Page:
organisations lauded ICPC for the initiatives to engage them just as they offered different suggestions on what else could be done to effect behavioural changes in the anti-corruption fight in the country.

According to the Chairman of the
Conference of Civil Society of Nigeria,
(CCSN), Comrade Adams Otaku, “If we
want to get our country right and set it on
the path of glory, we must be able to ask
ourselves whether we are being sincere
in the fight against corruption. If so, even
those of us in this hall would be able to
transform the fortune of this country for
good.”

The Primate of the Anglican Church of
Nigeria, Reverend Henry Chukwudum
Ndukuba who spoke on behalf of the
Christian Association of Nigeria (CAN)
thanked the ICPC for its efforts in bringing
about the changes in attitude and values in
Nigeria. He also appealed to the traditional
and religious leaders to bring about
attitudinal change, change in character,
and values within their communities so that Nigeria will be better.

On his part, Alhaji Haroun Mohammed
Eze, who represented the President General of the Supreme Council for Islamic Affairs and Sultan of Sokoto, His Eminence Alhaji Sa’ad Abubakar thanked the ICPC for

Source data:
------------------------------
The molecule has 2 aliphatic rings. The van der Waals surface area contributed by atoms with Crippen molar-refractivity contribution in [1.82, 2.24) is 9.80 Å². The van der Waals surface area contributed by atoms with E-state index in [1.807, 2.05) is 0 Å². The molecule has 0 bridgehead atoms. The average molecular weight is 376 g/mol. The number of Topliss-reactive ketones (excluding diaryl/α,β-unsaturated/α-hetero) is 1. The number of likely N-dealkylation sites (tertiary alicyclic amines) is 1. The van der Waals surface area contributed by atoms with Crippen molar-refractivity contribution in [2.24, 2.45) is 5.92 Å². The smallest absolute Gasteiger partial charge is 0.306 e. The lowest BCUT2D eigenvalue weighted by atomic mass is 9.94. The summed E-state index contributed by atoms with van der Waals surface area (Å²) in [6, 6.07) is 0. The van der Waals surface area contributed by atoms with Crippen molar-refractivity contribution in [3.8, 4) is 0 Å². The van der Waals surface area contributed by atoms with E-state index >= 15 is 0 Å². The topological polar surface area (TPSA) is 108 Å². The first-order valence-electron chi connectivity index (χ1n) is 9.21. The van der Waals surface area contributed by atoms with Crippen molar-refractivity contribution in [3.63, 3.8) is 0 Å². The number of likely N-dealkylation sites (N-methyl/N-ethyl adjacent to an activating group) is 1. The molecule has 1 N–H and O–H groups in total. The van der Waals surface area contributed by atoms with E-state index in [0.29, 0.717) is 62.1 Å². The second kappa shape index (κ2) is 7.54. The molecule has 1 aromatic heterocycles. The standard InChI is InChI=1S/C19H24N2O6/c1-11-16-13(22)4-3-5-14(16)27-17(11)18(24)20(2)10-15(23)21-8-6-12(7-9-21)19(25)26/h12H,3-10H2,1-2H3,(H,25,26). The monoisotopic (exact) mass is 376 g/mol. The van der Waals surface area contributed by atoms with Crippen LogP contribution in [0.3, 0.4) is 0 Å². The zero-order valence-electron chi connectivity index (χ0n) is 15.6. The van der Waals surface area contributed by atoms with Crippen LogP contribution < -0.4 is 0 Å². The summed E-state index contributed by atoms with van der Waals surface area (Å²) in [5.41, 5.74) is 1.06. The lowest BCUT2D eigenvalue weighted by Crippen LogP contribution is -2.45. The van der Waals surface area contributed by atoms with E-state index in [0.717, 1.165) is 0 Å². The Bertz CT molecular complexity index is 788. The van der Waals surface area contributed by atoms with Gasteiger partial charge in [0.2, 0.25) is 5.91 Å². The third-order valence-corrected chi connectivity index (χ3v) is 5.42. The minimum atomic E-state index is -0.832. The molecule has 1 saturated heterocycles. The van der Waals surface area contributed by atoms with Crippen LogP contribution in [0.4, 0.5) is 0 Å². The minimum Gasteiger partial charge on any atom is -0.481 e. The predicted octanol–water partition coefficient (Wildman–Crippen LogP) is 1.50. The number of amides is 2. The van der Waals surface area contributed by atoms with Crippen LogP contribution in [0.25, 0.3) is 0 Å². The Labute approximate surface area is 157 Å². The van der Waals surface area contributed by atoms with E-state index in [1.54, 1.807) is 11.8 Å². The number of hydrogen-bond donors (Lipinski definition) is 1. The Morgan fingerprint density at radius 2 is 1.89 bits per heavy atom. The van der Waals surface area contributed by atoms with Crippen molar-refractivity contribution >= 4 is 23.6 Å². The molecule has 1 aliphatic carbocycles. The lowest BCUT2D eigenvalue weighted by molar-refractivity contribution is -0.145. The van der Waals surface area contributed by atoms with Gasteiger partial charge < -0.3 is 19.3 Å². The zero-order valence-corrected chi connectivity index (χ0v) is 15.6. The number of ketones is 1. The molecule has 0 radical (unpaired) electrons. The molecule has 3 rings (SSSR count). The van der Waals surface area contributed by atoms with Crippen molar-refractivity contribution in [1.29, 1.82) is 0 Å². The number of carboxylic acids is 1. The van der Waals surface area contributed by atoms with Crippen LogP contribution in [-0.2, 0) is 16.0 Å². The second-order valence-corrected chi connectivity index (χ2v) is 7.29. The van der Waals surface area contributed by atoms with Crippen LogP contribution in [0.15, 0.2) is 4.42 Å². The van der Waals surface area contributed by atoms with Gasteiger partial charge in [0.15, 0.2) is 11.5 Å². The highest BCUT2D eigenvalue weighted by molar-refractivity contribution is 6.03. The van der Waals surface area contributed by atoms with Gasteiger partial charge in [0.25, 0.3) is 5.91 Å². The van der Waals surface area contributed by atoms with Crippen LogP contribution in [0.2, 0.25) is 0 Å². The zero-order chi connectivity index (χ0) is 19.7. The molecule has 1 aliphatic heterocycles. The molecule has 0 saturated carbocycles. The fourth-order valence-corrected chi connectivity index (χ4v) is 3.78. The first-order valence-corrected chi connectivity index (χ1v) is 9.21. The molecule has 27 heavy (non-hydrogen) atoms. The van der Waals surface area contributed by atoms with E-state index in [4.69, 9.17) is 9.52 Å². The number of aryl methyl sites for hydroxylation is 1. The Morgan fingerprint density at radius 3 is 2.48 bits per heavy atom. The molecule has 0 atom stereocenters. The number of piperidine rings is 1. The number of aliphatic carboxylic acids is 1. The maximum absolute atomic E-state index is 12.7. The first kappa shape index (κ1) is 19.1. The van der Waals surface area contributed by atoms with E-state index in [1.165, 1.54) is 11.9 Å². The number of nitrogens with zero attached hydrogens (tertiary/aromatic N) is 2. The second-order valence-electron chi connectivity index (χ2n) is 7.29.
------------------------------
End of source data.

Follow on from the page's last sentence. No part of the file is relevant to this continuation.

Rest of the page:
organising the dialogue saying “this kind of
sensitisation programme is highly needed
at this present time of our lives as a nation
to direct a change in behaviour that will
bring our nation back to the right course
and ensure our progress towards achieving
the goal our nation deserved.’’

The representative of the royal fathers in
FCT at the gathering, His Royal Highness
Alhaji (Dr) Shaban Audu Nizazo, Etsu
of Kwali said the lesson learnt from the
sensitisation dialogue would have a great impact on the community influencers in
the promotion of the core values of the
National Ethics and Integrity Policy.

While the ICPC remains resolute
to continue to play a leading role in
the anti-corruption crusade of the
present administration, feelers from the
sensitization dialogue across the country
have indicated that the participants,
who also doubled as major influencers in
Nigeria’s various communities are now
better equipped with the knowledge of the
National Ethics and Integrity Policy and
the Constituency and Executive Project
Tracking Initiative of ICPC and these
are expected to be transmitted to their
followers.

It is also believed that going forward,
Nigerians would not only begin to take
advantage of the window provided by the
ICPC – through the NEIP and CEPTI, for
them to lend their voices and participate
in issues concerning the country, but also
begin to adopt a positive behaviour that is
in sync with the plan to building a better
Nigeria.

Abdulsalam is an Assistant Superintendent with the Independent Corrupt Practices and Other Related Offences Commission (ICPC), Abuja